Dr. David Nabarro

She said, “In a school with about 100 children, the probability of someone having the disease is very low and decreases over time.”

Health Secretary Matt Hancock declined to say whether the chiefs who decided the risk to teachers and staff was too great would face reprisal.

He said, “The risk to children is much, much lower than to anyone.

Children of key workers participate in PE session at Shelf Junior and Infants School, Halifax, West Yorkshire

“This means that we can offer to follow this route of reopening the schools.”

But WHO Special Envoy Dr. David Nabarro told the BBC that the ability to “test, track and isolate” was vital before the restrictions were lifted.

The test campaign was described as a “mess”, with only 1,500 of the 18,000 contact tracers named at the start of the week.

Deaths increased from 384 yesterday to 33,998, with 236,711 people tested positive Friday morning.

Number 10 yesterday confirmed that some parts of the country could be released from the lock-up before others after modeling suggested that London only has 24 new cases a day, compared to 4,320 in North East and Yorkshire .

Steve Chalke of the Oasis Trust, which has 35 elementary schools, said that he would accept students from June 1, insisting that children as young as five were “very good” in matters of social distancing.


Unlimited outdoor exercise must be allowed, with the previous rule “once a day” removed


People will be allowed to sit on parks and beaches, provided they stay within two meters of other people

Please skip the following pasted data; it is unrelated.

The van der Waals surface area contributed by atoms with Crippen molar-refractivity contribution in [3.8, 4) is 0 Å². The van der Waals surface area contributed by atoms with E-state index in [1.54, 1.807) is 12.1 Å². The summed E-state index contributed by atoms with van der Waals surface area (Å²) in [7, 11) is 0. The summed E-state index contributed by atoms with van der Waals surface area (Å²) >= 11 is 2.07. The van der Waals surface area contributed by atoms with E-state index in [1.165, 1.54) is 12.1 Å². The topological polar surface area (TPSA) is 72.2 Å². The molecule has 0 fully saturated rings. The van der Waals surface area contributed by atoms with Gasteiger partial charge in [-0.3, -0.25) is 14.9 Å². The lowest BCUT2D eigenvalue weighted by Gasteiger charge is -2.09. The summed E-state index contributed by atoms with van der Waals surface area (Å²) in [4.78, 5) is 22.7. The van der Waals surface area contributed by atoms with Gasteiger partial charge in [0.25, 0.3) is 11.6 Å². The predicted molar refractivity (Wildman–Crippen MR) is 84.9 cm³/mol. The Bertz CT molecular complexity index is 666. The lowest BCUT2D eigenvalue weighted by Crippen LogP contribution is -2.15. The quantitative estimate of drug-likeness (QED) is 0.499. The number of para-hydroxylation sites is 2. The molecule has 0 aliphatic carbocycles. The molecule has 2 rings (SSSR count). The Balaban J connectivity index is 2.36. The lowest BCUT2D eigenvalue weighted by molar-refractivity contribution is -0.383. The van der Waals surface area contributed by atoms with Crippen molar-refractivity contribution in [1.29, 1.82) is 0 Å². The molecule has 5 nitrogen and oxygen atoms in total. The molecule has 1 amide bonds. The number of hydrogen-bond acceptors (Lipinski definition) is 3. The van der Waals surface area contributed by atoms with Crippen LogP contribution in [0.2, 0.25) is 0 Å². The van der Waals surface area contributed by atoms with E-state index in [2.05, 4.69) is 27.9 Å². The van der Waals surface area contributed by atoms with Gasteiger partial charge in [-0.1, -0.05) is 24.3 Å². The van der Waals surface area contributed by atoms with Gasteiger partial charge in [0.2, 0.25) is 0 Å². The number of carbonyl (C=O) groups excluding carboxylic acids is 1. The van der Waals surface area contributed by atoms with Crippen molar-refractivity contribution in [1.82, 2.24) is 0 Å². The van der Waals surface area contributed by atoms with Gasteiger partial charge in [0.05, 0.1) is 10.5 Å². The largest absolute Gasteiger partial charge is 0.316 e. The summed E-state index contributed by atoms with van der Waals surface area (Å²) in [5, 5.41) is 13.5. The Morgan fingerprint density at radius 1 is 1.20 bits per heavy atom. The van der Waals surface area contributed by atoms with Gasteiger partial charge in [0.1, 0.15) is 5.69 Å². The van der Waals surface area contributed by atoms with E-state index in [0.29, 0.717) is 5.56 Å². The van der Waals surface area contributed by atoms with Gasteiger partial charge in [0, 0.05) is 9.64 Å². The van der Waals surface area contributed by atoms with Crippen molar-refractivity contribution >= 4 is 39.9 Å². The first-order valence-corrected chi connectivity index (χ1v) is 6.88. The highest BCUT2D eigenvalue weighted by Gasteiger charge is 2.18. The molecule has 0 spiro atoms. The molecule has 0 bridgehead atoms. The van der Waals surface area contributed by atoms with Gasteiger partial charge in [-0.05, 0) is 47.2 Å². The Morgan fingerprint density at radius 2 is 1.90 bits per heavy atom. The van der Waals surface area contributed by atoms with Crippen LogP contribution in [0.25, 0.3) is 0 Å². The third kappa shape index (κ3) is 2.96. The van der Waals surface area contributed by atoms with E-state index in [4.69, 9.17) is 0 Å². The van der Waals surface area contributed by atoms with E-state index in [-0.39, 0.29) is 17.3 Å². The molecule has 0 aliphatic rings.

Boris Johnson said in his speech on Sunday evening that people will be able to drive to other destinations starting on Wednesday, presumably to exercise there, although more detailed plans are likely to follow.

Meet others

Starting May 13, people will be able to meet a friend or relative from another household in a public place, as long as they stay within two meters of each other. Meetings of more than two people are prohibited, so that people cannot meet their two parents, for example

Play golf and tennis

Golf courses and tennis courts will reopen from May 13, with social distancing relatively easy to achieve, although you can only play with people in your household. Team sports such as football are not likely to be encouraged, as social distance is difficult and more people than the average household would be needed

Fishing and swimming

Fishing and water sports should also be allowed to resume in England from Wednesday. Again, you must be in your own home and two meters from other people

Back to work

Rather than changing the rules, the government is now encouraging people to return to work if they cannot do it from home. But they also encourage people to drive, walk or bike to work rather than using public transportation, if possible

Professor Saul Faust, an infectious disease expert at the University of Southampton, said: “Society must reopen.

Primary school officials in England plan to introduce one-way systems, smaller classrooms and half-days to separate young children.

Springfield Elementary School in Derby closed for 14 days after confirmation of two cases of coronavirus.